Continuing from the previous post, tonight we have a commemorative MTR ticket from 1987, most likely issued as part of a charity event for the Community Chest. Although I was in Hong Kong at that time, I don’t really have any recollection of this ticket. Googling around, I found this really cool website with lots of MTR history and info. Hope you enjoy this museum post!
For this Merry Christmas edition of the Museum, we have a Kowloon-Canton Railway special Christmas ticket, circa 1995. It was part of my late aunt’s collection of KCR/MTR tickets, and I finally took the time to scan them on this Christmas Eve. I’ll be posting the rest of them in the coming days. For now, allow me to extend to you a 2016 Merry Christmas. Happy holidays!
Before smartphones I used to buy printed transportation guides when visiting Hong Kong. They were super useful for exploring around town and finding out what buses were nearby. Cleaning out my bookshelf tonight I found a few of these guides, and inside the 2010 one was this fare table. Interesting for comparison purposes.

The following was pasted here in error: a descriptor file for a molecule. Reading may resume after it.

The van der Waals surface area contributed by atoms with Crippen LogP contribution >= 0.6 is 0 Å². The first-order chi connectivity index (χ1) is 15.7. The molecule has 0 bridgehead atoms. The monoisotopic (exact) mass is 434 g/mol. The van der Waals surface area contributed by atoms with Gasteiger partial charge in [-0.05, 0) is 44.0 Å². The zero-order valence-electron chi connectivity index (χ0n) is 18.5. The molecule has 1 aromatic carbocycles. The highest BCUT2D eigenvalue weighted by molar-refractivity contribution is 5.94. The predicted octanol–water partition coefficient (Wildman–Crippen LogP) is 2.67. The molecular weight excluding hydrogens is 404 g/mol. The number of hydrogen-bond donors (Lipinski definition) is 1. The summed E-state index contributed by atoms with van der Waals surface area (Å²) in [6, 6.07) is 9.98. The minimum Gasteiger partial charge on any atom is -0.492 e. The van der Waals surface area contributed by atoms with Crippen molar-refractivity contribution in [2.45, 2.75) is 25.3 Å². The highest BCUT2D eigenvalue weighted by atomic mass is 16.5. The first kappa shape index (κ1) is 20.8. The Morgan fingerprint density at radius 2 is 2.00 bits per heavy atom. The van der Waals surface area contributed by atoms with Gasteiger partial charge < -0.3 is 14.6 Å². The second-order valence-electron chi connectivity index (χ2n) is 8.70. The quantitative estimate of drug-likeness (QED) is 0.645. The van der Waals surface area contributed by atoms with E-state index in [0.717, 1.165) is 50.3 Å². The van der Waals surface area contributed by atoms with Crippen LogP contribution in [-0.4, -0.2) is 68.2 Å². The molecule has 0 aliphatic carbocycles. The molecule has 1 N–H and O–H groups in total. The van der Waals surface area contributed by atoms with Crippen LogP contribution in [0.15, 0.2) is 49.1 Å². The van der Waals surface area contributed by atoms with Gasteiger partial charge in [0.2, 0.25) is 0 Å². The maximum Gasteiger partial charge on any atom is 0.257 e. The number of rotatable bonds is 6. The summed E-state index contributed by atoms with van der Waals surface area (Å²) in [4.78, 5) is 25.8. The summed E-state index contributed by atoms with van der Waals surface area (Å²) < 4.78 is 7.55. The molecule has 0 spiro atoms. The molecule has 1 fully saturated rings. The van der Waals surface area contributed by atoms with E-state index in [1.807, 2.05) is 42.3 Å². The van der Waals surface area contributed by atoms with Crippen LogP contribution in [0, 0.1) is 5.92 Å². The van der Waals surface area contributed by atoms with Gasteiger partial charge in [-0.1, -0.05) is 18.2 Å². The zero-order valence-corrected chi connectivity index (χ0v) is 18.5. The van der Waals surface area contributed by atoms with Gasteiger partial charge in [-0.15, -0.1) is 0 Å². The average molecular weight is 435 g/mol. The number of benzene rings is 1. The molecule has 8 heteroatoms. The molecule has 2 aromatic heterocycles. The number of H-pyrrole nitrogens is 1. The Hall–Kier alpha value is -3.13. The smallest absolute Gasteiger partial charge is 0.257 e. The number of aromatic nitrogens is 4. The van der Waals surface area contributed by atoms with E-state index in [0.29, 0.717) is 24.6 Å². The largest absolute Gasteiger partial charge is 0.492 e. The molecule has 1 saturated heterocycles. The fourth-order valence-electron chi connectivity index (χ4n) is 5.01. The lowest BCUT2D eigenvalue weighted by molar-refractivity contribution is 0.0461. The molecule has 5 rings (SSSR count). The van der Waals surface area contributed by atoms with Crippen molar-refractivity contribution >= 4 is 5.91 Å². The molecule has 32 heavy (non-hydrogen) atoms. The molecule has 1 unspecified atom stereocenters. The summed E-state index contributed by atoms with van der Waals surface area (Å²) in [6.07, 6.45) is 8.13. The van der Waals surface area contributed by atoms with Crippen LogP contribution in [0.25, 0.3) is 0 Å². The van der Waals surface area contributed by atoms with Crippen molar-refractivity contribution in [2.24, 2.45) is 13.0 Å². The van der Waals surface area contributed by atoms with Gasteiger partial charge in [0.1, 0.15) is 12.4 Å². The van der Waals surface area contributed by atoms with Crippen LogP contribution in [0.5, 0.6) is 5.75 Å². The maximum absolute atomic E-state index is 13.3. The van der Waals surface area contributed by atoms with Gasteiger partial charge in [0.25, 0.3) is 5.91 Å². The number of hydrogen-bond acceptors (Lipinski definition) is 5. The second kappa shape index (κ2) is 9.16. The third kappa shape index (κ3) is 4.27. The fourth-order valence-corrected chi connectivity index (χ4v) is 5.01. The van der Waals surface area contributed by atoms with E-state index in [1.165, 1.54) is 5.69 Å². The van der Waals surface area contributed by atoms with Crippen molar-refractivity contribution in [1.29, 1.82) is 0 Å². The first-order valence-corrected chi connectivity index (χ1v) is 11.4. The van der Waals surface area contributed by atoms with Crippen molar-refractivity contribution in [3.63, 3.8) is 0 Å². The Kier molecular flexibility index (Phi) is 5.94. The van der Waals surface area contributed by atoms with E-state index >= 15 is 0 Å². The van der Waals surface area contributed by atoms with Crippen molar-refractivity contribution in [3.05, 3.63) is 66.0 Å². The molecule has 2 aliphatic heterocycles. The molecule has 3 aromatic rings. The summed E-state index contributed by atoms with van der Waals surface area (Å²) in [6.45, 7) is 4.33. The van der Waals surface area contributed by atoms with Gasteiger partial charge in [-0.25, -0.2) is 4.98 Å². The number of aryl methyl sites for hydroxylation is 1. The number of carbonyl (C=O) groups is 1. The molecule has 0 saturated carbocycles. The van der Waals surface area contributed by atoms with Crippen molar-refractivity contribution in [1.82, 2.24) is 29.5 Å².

For tonight’s museum cum nostalgia post I decided to go back to exactly one year ago, today. At Hong Kong Station the MTR was showing an exhibit of its history, and this was one of the tickets on display.
Last month, it was announced that the remaining Metro-Cammell MTR trains in Hong Kong will be replaced after 30+ years of service. Knowing this, I’m glad I spent a year in Hong Kong riding the MTR to work every day. I rode the Island Line so it was always this model train, the ones that I remember from early childhood in the late 70s and early 80s, with the same sounds and even smells today that they had back then.
As I mentioned in some previous updates, I was pissed at first from the crowds and the disingenuous politicians stating that the MTR was still under-capacity.